Honestly, with the information available at the time, it would be weirder NOT to get religion after that. The cause of it was a bioluminescent bacteria called Photorhabdus luminescens. It has a symbiotic relationship with tiny nematode worms. The nematodes are parasites. So what happens is, the nematodes go into a host insect larva, and vomit up their P. luminescens - which are powerfully antibacterial and antimicrobial. So the nematode and the P. luminescens get to eat the larva with no competition from other organisms. When they're done eating, the nematode swallows the P. luminescens again. The bacteria glows blue, attracting insects, making it easy for the nematodes to find a new host. P. luminescens lives in the soil when its not inside a nematode, and was presumably in the mud of the battlefield .

You probably know enough of the 1800s to understand what a drastic effect an antibacterial substance would have had on wounded soldiers' mortality rate. So why wasn't this happening constantly? P. luminescens can't survive at human body temperature. It's too hot for them. The soldiers at the Battle of Shiloh had been left in the rain for two days, and had hypothermia. Source.

Wolverine Frog

Okay this frog is a) hairy. Why hairy. Anyway that's not the thing. The main thing is that it has claws. Or rather, it deliberately breaks its own toebones so that the bone splinters stick out through the skin. "Although a retraction mechanism is not known, it has been hypothesized that the claws later retract passively, while the damaged tissue is regenerated." That does not qualify as "retracting", excuse me Wikipedia. Here's its Wikipedia page. (It's actually called the Hairy Frog, not the Wolverine Frog, sorry, biologists burying the lede.)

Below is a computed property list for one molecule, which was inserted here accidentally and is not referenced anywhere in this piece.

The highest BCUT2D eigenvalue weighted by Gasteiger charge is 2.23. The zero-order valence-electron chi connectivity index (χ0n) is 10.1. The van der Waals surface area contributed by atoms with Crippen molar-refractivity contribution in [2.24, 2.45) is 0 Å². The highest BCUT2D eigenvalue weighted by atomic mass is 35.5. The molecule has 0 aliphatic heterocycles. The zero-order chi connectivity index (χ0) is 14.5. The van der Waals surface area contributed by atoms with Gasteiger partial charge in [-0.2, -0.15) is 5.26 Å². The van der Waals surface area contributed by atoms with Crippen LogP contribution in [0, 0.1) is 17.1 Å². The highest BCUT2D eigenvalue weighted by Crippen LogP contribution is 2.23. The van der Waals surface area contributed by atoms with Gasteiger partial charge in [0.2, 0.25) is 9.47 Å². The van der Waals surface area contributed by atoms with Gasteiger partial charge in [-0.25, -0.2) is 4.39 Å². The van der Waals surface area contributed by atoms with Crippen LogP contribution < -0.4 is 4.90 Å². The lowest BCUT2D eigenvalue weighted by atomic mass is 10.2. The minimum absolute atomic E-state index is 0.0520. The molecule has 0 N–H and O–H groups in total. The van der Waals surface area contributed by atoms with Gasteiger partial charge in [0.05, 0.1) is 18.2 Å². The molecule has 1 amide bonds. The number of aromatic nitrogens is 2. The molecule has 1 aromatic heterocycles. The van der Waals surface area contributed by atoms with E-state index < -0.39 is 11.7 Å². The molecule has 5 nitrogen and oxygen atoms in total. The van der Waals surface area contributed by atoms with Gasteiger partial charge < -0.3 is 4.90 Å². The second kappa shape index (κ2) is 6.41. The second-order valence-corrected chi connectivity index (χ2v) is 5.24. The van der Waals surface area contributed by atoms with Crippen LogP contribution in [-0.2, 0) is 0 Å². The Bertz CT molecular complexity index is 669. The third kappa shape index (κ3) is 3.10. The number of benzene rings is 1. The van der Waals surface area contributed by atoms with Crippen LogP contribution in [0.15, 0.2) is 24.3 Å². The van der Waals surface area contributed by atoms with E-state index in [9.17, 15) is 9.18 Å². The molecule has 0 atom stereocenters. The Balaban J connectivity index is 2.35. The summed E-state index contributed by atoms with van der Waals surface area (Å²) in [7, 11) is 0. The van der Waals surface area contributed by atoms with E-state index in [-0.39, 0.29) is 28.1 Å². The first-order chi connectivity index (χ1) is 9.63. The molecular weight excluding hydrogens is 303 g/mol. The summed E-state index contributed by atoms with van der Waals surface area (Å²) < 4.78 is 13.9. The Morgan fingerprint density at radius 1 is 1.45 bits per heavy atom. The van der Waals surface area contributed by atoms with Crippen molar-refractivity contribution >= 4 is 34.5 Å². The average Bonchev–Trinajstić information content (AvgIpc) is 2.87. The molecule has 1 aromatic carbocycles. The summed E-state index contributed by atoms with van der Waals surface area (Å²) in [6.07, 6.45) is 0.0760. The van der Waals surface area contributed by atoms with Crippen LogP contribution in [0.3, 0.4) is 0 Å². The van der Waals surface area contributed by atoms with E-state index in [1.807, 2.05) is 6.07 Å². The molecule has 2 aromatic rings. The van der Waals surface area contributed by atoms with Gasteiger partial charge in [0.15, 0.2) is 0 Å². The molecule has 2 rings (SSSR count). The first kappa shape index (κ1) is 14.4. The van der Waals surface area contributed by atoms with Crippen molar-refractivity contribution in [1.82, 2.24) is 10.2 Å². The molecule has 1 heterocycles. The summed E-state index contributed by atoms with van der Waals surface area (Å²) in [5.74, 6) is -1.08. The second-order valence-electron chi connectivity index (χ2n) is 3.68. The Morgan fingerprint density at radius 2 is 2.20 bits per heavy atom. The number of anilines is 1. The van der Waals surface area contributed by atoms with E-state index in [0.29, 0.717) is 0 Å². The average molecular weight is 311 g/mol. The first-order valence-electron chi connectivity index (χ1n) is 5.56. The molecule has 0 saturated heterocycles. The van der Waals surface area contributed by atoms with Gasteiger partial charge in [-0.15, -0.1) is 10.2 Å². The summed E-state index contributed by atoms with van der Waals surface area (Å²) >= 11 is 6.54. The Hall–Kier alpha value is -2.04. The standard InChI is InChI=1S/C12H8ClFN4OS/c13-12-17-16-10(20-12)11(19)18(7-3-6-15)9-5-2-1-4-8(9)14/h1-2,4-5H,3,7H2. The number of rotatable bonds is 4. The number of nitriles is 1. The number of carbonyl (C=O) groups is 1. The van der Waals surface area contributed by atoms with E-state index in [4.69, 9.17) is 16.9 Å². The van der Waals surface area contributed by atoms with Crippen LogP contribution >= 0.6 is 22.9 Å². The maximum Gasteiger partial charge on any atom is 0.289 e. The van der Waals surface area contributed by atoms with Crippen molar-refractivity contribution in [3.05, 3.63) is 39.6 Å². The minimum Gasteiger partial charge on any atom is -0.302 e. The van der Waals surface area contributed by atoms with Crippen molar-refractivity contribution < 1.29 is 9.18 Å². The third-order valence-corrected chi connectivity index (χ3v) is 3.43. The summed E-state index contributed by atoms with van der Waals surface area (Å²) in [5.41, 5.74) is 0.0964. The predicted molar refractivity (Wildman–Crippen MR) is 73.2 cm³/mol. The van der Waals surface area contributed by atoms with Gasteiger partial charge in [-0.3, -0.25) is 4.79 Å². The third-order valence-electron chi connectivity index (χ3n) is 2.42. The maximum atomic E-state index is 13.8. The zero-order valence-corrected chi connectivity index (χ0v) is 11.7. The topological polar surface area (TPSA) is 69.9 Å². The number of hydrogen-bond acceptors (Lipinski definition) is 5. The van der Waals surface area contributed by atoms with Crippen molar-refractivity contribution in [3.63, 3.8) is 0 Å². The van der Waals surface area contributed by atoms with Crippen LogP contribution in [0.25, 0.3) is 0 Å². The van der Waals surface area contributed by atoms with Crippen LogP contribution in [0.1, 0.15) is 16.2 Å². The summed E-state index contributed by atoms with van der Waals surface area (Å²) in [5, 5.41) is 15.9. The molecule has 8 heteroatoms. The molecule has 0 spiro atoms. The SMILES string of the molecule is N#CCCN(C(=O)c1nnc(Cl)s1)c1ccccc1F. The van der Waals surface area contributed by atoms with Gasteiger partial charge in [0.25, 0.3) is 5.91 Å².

Fiction: Telling the Bees

"There was a girl who died every morning, and it would not have been a problem except that she kept bees."

Extremely good, extremely short (723 words - much shorter than this email). Read it, fiction's good for you. Take your fiction medicine.

For context 'telling the bees' is a European tradition that says if you keep beehives, you have to tell them of any major events in the household - particularly deaths - or they'll get upset and stop making honey or leave. Wikipedia page.


Unsolicited Advice

"You cannot trust your own perceptions."

Last week I asked if anyone had any burning facts they wish they could magically teleport into everyone's brains. One reader suggested this, and they're absolutely right about it.

"The really hard-to-internalize knowledge I wish people had is just you cannot trust your own perception. Study after study have shown that no, your memory isn't reliable. Your anecdotal evidence doesn't hold up. A quick google search found this, which basically summarizes the whole concept: